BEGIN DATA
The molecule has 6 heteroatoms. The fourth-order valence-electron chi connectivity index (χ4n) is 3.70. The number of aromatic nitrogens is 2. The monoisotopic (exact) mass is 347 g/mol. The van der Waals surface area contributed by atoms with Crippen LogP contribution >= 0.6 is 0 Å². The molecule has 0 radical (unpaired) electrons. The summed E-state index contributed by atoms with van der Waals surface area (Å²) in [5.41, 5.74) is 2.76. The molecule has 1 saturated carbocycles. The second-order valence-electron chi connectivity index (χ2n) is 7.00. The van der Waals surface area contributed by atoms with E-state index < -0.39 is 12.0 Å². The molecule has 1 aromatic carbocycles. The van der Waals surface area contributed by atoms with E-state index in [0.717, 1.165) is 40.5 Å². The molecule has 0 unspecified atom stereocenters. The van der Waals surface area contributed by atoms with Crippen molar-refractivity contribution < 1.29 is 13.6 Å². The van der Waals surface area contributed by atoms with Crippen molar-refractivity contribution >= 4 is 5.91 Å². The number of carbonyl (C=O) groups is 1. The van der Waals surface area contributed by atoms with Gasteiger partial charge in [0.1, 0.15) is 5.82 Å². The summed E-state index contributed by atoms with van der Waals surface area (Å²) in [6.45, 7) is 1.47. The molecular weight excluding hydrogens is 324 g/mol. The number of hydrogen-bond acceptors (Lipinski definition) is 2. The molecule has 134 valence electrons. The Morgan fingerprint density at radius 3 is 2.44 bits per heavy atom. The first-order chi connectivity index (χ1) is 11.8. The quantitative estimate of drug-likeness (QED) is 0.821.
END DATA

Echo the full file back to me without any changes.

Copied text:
The molecule has 6 heteroatoms. The fourth-order valence-electron chi connectivity index (χ4n) is 3.70. The number of aromatic nitrogens is 2. The monoisotopic (exact) mass is 347 g/mol. The van der Waals surface area contributed by atoms with Crippen LogP contribution >= 0.6 is 0 Å². The molecule has 0 radical (unpaired) electrons. The summed E-state index contributed by atoms with van der Waals surface area (Å²) in [5.41, 5.74) is 2.76. The molecule has 1 saturated carbocycles. The second-order valence-electron chi connectivity index (χ2n) is 7.00. The van der Waals surface area contributed by atoms with E-state index < -0.39 is 12.0 Å². The molecule has 1 aromatic carbocycles. The van der Waals surface area contributed by atoms with E-state index in [0.717, 1.165) is 40.5 Å². The molecule has 0 unspecified atom stereocenters. The van der Waals surface area contributed by atoms with Crippen molar-refractivity contribution < 1.29 is 13.6 Å². The van der Waals surface area contributed by atoms with Crippen molar-refractivity contribution >= 4 is 5.91 Å². The number of carbonyl (C=O) groups is 1. The van der Waals surface area contributed by atoms with Gasteiger partial charge in [0.1, 0.15) is 5.82 Å². The summed E-state index contributed by atoms with van der Waals surface area (Å²) in [6.45, 7) is 1.47. The molecular weight excluding hydrogens is 324 g/mol. The number of hydrogen-bond acceptors (Lipinski definition) is 2. The molecule has 134 valence electrons. The Morgan fingerprint density at radius 3 is 2.44 bits per heavy atom. The first-order chi connectivity index (χ1) is 11.8. The quantitative estimate of drug-likeness (QED) is 0.821.